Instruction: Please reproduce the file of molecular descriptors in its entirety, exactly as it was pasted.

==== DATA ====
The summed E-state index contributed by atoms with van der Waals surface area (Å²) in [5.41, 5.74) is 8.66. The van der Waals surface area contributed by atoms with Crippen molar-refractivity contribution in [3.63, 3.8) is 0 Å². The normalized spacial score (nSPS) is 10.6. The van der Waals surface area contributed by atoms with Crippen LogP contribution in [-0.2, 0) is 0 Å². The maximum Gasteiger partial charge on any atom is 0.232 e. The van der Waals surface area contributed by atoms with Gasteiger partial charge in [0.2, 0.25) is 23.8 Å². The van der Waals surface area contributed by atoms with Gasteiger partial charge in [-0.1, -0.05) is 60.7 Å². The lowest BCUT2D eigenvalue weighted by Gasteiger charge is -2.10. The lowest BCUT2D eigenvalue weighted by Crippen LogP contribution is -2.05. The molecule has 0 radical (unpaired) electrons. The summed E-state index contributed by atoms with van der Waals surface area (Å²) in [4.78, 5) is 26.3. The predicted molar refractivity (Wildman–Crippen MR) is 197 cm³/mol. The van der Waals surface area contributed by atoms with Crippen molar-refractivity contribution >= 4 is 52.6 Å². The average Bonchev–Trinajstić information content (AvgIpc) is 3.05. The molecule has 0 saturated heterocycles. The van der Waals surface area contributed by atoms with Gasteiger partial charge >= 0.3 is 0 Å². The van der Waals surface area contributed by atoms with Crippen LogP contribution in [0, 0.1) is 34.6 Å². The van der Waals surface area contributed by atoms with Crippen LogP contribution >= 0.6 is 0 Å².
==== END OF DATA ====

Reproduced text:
The summed E-state index contributed by atoms with van der Waals surface area (Å²) in [5.41, 5.74) is 8.66. The van der Waals surface area contributed by atoms with Crippen molar-refractivity contribution in [3.63, 3.8) is 0 Å². The normalized spacial score (nSPS) is 10.6. The van der Waals surface area contributed by atoms with Crippen LogP contribution in [-0.2, 0) is 0 Å². The maximum Gasteiger partial charge on any atom is 0.232 e. The van der Waals surface area contributed by atoms with Gasteiger partial charge in [0.2, 0.25) is 23.8 Å². The van der Waals surface area contributed by atoms with Gasteiger partial charge in [-0.1, -0.05) is 60.7 Å². The lowest BCUT2D eigenvalue weighted by Gasteiger charge is -2.10. The lowest BCUT2D eigenvalue weighted by Crippen LogP contribution is -2.05. The molecule has 0 radical (unpaired) electrons. The summed E-state index contributed by atoms with van der Waals surface area (Å²) in [4.78, 5) is 26.3. The predicted molar refractivity (Wildman–Crippen MR) is 197 cm³/mol. The van der Waals surface area contributed by atoms with Crippen molar-refractivity contribution >= 4 is 52.6 Å². The average Bonchev–Trinajstić information content (AvgIpc) is 3.05. The molecule has 0 saturated heterocycles. The van der Waals surface area contributed by atoms with Gasteiger partial charge >= 0.3 is 0 Å². The van der Waals surface area contributed by atoms with Crippen LogP contribution in [0, 0.1) is 34.6 Å². The van der Waals surface area contributed by atoms with Crippen LogP contribution >= 0.6 is 0 Å².